Feeling like Debbie Downer
Do you tend to think about what has gone wrong, or what could go wrong, rather than what’s gone or might go right? Do you sometimes feel like “Debbie Downer”?
I can relate. I’m so much better now, but in high school I was voted “class pessimist.” So when my clients talk about all that has gone wrong, or all that is likely to go wrong, I get it.
When you’re feeling pessimistic, it’s difficult to turn it around. Telling someone stuck in negative thinking to just think positively can be a bit like telling a person who is really upset to calm down.
The role of stress
Maybe you’re not simply a pessimist, or out to rain on everyone’s parade. Maybe you’re stressed.
I was recently listening to an interview with scientist and writer Jo Marchand on National Public Radio’s Fresh Air. She gave an explanation of stress and the mind-body connection that helped me see it in a new way.
First, when we are dealing with stress over long periods of time, our brains get wired for that stress. Marchand likens it to a violinist whose brain becomes wired to play the violin after practicing eight hours a day.
As the parts of the brain responsible for dealing with stress are activated more, they get larger, while other parts of the brain not being used get smaller.
And here’s what clicked for me: as Marchand puts it, when we become wired for stress in this way, our brains tend to look for reasons to explain that stress. This translates into negative thinking such as worry and doubt.
The negative path
When you’ve been stuck in a pattern of stress and negative thinking, you’re unlikely to change that overnight. You can wake up tomorrow and tell yourself that you’re not going to be stressed or will think positively from now on, but that is probably not going to happen simply by deciding it.
Neuroscience has shown that in choosing between a well-worn path over a new one, we are most likely to return to the well-worn path where the neural pathway is easy and even automatic. In this way, we easily return to negative thoughts associated with stress.
The mind-body connection
Stress makes us feel on edge, sensitive to attack, anxious or worried. The mind races, and it’s hard to slow down and relax. But it’s not just about the mind, it’s also about the physical body.
Stress gives rise to a fight-or-flight response which triggers certain physiological reactions. When we perceive a threat to our well-being, our bodies get ready to attack or escape the threat with tightened muscles, increased heart rate, and rapid and shallow breathing.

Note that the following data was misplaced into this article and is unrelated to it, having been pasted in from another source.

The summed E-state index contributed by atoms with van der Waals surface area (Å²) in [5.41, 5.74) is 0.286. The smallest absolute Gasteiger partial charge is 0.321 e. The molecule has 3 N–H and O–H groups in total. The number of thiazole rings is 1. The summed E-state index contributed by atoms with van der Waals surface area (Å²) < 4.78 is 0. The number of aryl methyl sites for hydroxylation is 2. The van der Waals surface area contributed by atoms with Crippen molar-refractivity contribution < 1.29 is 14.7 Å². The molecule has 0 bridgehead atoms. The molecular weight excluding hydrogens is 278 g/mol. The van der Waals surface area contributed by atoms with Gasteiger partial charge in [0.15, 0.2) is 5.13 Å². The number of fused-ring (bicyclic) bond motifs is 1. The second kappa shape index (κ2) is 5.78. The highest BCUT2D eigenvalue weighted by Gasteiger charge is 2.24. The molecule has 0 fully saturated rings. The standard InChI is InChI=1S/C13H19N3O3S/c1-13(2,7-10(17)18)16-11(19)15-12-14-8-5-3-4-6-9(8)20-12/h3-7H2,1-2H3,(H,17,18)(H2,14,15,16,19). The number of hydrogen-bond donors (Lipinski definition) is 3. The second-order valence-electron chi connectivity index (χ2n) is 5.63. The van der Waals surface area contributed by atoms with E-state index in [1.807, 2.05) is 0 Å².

Relax the body, and the mind will follow
Changing negative thought patterns takes time, but there is a simple choice you can make that will have immediate effects on your mind, and will plant the seeds for less stress and more positive thoughts. You can create relaxation in the body by stretching or relaxing muscles, or even more simply, by deepening and slowing the breath.
By reversing the physical responses associated with stress, you send signals to your mind that you are not in a stressful situation, so it too can relax.
If you’ve ever had a great massage, or a good yoga session, you know how relaxed you can feel afterwards not just in the body but also in the mind. The thoughts slow down and burdens can feel lighter.
When I notice a client is particularly stressed, I might begin a coaching session with a brief meditation or focus on the breath. Inevitably, the client becomes more centered and better able to proceed with the coaching.
So the next time you’re noticing stress or negative thoughts, stop and focus on deepening and slowing the breath. Notice where the muscles are tight, such as your shoulders or jaw, and try to relax them. For longer-lasting results, commit to a regular practice that calms you, whether that be yoga, breath work, meditation, music, art or some other activity that resonates with you.
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Feel free to join in the discussion using the comment box; or, if you think you could benefit from some support with stress or negative thought patterns, contact me.
Photo: Half what? by Kalya Chakravarthy on flickr.com, CC BY 2.0.